Not everything has changed in those forty years, Smit says. 'I noticed that the Vestingbar still exists, for instance. I cherish wonderful memories of that. Joost or I regularly come across an 'In Memoriam' notice in the paper of a pop artist who had attracted Joost to the Vestingbar at the time. In those days, there was enough money to bring international artists to Twente. I can still see artists like Herman Brood standing in front of me.'
Four names that Smit remembered from her years in twente
- Bert Groenman. 'He was my very first boss ever, that was at THT News. It takes another forty years to appreciate just how important your first boss was. I was an awkward, rebellious case back then, so we clashed regularly, but Bert continues to inspire me.'
- Wandi van Leeuwen. 'We were a close-knit duo on campus during our years there. Wandi championed many a cause. She was on numerous boards and was later active in the PvdA, the Dutch Labour Party. Sadly, she passed away much too soon. I think the PvdA would otherwise have had a female party leader much earlier.'
- Harry van den Kroonenberg. 'The then rector. The personification of the culture on campus at the time, a genuine pioneer. He had so many good ideas, but he was also a doer.'
- Olga Halsema-Fles. 'She impressed me so much because, to me, she was the first example of a woman determined to stand her own in a man's world. I remember having to attend those men's meetings for the first time. She gave me a subtle, encouraging nod when I tried to make a point. I now do the same in comparable situations to encourage young women to start somewhere new. Our Mayor of Amsterdam is lucky to have such a mother.'
In 2003, Joost and Eefke looked back together on their years in Twente, in the Alumni & Relations Magazine. She talked about her efforts to do something about the lack of women on campus. At the time, he used to call her 'the leftiest woman on campus'. Smit: 'That's mainly because there weren't that many women on campus. I was not that radical, really. If I learned anything from that time, it is that if you launch an initiative, it only has a chance of success if it also fits someone else's agenda. Attracting more women to the campus created the potential to increase student numbers significantly. Precisely what the university wanted, which proved a huge impulse. In addition, you learn to realise that all changes take time. At the time, I also worked hard to merge the Public Administration and Business Administration programmes. That did not work out then, but it did happen later.'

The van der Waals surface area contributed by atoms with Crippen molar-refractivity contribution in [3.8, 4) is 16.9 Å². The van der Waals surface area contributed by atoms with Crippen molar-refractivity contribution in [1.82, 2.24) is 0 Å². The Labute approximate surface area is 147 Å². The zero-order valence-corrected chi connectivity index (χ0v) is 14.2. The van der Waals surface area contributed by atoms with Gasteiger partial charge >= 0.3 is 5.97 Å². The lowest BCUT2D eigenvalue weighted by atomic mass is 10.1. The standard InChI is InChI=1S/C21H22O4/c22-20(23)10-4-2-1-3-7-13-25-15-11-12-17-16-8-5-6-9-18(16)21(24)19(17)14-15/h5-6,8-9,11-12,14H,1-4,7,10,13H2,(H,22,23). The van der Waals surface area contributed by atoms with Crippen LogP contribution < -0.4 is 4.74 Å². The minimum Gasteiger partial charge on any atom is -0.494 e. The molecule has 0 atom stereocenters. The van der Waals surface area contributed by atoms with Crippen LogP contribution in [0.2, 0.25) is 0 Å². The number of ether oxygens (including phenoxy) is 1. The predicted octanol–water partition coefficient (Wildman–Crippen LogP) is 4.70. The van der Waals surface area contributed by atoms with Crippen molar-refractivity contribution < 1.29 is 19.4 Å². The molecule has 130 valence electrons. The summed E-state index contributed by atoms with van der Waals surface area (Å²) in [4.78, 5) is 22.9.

Anyone arguing that too few women are available for such positions, is grossly mistaken.
It is remarkable that the struggle many women faced forty years ago is still topical on campus today. The percentage of female professors and lecturers has remained low at the UT, for example. According to some of those women, this is partly due to a lack of support. Smit cannot understand why these percentages are still so low. 'Anyone arguing that too few women are available for such positions, is grossly mistaken. I have written to the UT's Supervisory Board on this matter in the past but have yet to receive a response. They are welcome to call me any time. I know plenty of suitable women and I am also available if necessary. I would like to do something in return for Twente.'